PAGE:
Supplementary Figure 4 Power of BUHMBOX in polygenic modeling.

We simulated GWAS and examined the power of BUHMBOX by including moderately significant loci up to P < 0.01. We modeled the genetic architecture of disease using rheumatoid arthritis, on the basis of results from Stahl et al. (Nat. Genet. 44, 483–489, 2012). To simulate 2,231 causal variants, we combined 71 independent known rheumatoid arthritis risk loci with an additional 2,160 loci sampled from the joint posterior distribution of RAF and OR values presented in Stahl et al. For null loci, we also used the null RAF distribution presented in Stahl et al. Given this disease model, we simulated a GWAS with 3,964 cases and 12,052 controls (sample sizes from Stahl et al.), assuming disease prevalence of 0.01. Given these GWAS results, we used only the top k GWAS loci defined by P-value threshold t and their observed OR estimates for BUHMBOX power simulations. We assumed N = 5,000 and π = 0.5 for power evaluation and tried different P-value thresholds t from 5 × 10−8 to 0.01.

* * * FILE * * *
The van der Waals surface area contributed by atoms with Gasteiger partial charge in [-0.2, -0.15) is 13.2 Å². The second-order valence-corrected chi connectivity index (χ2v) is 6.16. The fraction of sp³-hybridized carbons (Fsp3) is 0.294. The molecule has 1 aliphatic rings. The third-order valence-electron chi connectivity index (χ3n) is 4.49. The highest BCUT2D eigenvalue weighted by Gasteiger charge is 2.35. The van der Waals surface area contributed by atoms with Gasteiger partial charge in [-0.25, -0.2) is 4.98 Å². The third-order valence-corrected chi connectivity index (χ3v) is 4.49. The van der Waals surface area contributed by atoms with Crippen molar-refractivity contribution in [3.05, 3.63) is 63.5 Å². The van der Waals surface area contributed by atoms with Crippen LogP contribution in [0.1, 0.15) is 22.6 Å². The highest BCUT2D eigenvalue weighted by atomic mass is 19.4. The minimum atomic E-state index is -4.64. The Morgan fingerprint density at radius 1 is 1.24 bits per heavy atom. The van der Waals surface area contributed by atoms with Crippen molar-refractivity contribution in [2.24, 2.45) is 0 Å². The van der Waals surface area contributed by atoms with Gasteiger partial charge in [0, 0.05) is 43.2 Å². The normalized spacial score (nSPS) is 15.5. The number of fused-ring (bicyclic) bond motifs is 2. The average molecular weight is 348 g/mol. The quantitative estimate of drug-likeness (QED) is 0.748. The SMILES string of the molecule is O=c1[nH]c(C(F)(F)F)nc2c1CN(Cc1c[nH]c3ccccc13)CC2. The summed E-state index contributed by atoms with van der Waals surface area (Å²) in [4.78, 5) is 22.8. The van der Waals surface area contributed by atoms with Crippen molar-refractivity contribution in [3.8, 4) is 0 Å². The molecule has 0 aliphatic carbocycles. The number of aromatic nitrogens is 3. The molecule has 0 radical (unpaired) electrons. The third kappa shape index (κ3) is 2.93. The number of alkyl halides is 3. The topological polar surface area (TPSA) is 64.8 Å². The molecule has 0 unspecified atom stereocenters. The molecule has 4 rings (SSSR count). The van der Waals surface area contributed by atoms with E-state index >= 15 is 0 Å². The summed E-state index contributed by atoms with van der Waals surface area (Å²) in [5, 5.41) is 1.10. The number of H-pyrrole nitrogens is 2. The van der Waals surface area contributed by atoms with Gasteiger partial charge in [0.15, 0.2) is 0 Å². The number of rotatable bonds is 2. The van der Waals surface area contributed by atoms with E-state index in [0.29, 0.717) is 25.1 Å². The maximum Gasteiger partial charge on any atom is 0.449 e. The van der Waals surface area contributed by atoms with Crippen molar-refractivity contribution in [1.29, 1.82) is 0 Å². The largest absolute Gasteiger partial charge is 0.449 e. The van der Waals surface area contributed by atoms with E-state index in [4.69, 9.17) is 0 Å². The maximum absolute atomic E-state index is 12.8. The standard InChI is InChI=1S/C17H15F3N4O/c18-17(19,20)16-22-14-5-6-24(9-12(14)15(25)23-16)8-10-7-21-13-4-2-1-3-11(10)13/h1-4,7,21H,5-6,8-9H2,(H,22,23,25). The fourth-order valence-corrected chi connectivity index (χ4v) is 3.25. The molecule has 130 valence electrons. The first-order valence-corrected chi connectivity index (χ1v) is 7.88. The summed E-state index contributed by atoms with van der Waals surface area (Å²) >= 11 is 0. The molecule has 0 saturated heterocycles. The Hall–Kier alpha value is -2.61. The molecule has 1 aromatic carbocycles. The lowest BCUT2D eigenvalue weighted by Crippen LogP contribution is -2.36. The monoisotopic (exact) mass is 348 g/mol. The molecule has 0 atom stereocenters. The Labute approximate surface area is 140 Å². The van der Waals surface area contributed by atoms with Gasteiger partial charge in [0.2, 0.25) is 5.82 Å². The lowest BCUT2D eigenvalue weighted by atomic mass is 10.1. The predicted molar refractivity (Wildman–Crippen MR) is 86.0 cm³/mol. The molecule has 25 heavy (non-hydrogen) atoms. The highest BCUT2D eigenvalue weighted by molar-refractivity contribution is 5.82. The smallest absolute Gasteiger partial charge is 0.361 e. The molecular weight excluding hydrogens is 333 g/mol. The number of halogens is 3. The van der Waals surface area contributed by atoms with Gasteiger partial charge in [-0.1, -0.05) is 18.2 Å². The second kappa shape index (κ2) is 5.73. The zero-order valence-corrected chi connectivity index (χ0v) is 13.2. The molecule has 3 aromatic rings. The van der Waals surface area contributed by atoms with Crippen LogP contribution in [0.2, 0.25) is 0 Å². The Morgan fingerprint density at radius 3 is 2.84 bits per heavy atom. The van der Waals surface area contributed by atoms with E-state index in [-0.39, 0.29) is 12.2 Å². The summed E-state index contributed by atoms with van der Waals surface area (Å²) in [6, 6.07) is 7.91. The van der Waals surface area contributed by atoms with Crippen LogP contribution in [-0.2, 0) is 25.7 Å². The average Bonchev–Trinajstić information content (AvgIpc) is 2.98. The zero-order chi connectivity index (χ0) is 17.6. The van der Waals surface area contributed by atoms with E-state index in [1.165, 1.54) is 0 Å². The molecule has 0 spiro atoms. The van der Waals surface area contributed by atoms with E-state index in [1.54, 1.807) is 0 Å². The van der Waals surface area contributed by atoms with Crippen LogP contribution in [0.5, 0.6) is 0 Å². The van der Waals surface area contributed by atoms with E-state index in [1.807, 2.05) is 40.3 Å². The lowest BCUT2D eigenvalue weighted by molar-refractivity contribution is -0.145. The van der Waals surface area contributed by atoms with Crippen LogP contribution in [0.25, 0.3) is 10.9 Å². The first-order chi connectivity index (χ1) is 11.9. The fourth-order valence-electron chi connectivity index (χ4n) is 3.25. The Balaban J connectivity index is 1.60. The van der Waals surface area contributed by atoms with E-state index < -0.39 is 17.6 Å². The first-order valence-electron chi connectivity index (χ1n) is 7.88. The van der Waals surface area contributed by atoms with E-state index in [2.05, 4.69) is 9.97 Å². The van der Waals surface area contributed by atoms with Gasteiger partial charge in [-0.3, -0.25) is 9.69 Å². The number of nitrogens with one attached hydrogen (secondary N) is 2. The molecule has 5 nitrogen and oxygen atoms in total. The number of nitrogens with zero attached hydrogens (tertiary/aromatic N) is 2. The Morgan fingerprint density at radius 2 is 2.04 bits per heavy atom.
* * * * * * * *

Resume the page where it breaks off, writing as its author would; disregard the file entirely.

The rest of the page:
Supplementary information

Supplementary Text and Figures

Supplementary Figures 1–4, Supplementary Tables 1, 2, 5 and 6, and Supplementary Note. (PDF 4068 kb)

Supplementary Table 3

Detailed SNP information used for GRS and BUHMBOX analyses. (XLSX 136 kb)

Supplementary Table 4

GRS and BUHMBOX results. (XLSX 54 kb)

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Han, B., Pouget, J., Slowikowski, K. et al. A method to decipher pleiotropy by detecting underlying heterogeneity driven by hidden subgroups applied to autoimmune and neuropsychiatric diseases. Nat Genet 48, 803–810 (2016).